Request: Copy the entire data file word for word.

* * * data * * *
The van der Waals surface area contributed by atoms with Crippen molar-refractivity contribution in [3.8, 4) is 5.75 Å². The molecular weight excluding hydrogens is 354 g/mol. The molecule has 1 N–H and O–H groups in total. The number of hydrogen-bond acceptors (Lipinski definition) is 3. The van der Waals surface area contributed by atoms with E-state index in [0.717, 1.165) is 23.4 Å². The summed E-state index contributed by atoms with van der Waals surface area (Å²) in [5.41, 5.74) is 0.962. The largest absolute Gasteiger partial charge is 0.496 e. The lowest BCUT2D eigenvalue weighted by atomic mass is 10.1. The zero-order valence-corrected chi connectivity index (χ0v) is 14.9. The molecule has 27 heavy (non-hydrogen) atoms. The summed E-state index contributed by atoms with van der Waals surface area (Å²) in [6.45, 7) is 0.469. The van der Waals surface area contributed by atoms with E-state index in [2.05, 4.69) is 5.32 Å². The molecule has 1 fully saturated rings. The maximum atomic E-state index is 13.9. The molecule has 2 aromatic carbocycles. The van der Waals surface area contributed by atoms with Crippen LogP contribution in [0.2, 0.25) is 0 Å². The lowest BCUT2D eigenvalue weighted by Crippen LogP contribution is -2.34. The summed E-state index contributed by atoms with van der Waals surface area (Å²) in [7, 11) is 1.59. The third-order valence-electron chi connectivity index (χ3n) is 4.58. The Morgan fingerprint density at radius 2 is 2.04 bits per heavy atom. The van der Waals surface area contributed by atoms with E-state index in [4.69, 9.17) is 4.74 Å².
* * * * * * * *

The van der Waals surface area contributed by atoms with Crippen molar-refractivity contribution in [3.8, 4) is 5.75 Å². The molecular weight excluding hydrogens is 354 g/mol. The molecule has 1 N–H and O–H groups in total. The number of hydrogen-bond acceptors (Lipinski definition) is 3. The van der Waals surface area contributed by atoms with E-state index in [0.717, 1.165) is 23.4 Å². The summed E-state index contributed by atoms with van der Waals surface area (Å²) in [5.41, 5.74) is 0.962. The largest absolute Gasteiger partial charge is 0.496 e. The lowest BCUT2D eigenvalue weighted by atomic mass is 10.1. The zero-order valence-corrected chi connectivity index (χ0v) is 14.9. The molecule has 27 heavy (non-hydrogen) atoms. The summed E-state index contributed by atoms with van der Waals surface area (Å²) in [6.45, 7) is 0.469. The van der Waals surface area contributed by atoms with E-state index in [2.05, 4.69) is 5.32 Å². The molecule has 1 fully saturated rings. The maximum atomic E-state index is 13.9. The molecule has 2 aromatic carbocycles. The van der Waals surface area contributed by atoms with Crippen LogP contribution in [0.2, 0.25) is 0 Å². The lowest BCUT2D eigenvalue weighted by Crippen LogP contribution is -2.34. The summed E-state index contributed by atoms with van der Waals surface area (Å²) in [7, 11) is 1.59. The third-order valence-electron chi connectivity index (χ3n) is 4.58. The Morgan fingerprint density at radius 2 is 2.04 bits per heavy atom. The van der Waals surface area contributed by atoms with E-state index in [4.69, 9.17) is 4.74 Å².